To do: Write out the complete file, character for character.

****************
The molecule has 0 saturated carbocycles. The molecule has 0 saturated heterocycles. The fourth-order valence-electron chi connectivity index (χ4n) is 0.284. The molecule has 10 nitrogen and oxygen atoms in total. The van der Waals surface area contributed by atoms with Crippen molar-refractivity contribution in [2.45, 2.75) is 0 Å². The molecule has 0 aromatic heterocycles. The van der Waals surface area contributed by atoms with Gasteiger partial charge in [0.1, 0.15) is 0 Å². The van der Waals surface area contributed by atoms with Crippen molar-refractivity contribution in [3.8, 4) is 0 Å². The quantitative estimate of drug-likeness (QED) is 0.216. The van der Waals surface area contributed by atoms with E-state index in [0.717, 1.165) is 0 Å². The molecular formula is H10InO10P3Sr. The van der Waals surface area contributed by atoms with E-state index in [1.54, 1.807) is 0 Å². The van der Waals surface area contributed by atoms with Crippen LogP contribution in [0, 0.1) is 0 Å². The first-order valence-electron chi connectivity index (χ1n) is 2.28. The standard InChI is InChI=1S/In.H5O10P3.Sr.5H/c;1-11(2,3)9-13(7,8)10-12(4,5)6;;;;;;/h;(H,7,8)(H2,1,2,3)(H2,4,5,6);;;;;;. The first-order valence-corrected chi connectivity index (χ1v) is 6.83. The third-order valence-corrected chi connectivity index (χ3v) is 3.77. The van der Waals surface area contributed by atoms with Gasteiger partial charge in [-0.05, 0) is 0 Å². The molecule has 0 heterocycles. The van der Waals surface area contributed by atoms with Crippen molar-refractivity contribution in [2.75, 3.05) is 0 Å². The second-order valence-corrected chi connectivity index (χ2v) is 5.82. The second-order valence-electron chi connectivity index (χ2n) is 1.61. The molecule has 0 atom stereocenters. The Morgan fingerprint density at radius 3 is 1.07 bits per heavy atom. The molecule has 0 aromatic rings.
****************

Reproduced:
The molecule has 0 saturated carbocycles. The molecule has 0 saturated heterocycles. The fourth-order valence-electron chi connectivity index (χ4n) is 0.284. The molecule has 10 nitrogen and oxygen atoms in total. The van der Waals surface area contributed by atoms with Crippen molar-refractivity contribution in [2.45, 2.75) is 0 Å². The molecule has 0 aromatic heterocycles. The van der Waals surface area contributed by atoms with Gasteiger partial charge in [0.1, 0.15) is 0 Å². The van der Waals surface area contributed by atoms with Crippen molar-refractivity contribution in [3.8, 4) is 0 Å². The quantitative estimate of drug-likeness (QED) is 0.216. The van der Waals surface area contributed by atoms with E-state index in [0.717, 1.165) is 0 Å². The molecular formula is H10InO10P3Sr. The van der Waals surface area contributed by atoms with E-state index in [1.54, 1.807) is 0 Å². The van der Waals surface area contributed by atoms with Crippen LogP contribution in [0, 0.1) is 0 Å². The first-order valence-electron chi connectivity index (χ1n) is 2.28. The standard InChI is InChI=1S/In.H5O10P3.Sr.5H/c;1-11(2,3)9-13(7,8)10-12(4,5)6;;;;;;/h;(H,7,8)(H2,1,2,3)(H2,4,5,6);;;;;;. The first-order valence-corrected chi connectivity index (χ1v) is 6.83. The third-order valence-corrected chi connectivity index (χ3v) is 3.77. The van der Waals surface area contributed by atoms with Gasteiger partial charge in [-0.05, 0) is 0 Å². The molecule has 0 heterocycles. The van der Waals surface area contributed by atoms with Crippen molar-refractivity contribution in [2.75, 3.05) is 0 Å². The second-order valence-corrected chi connectivity index (χ2v) is 5.82. The second-order valence-electron chi connectivity index (χ2n) is 1.61. The molecule has 0 atom stereocenters. The Morgan fingerprint density at radius 3 is 1.07 bits per heavy atom. The molecule has 0 aromatic rings.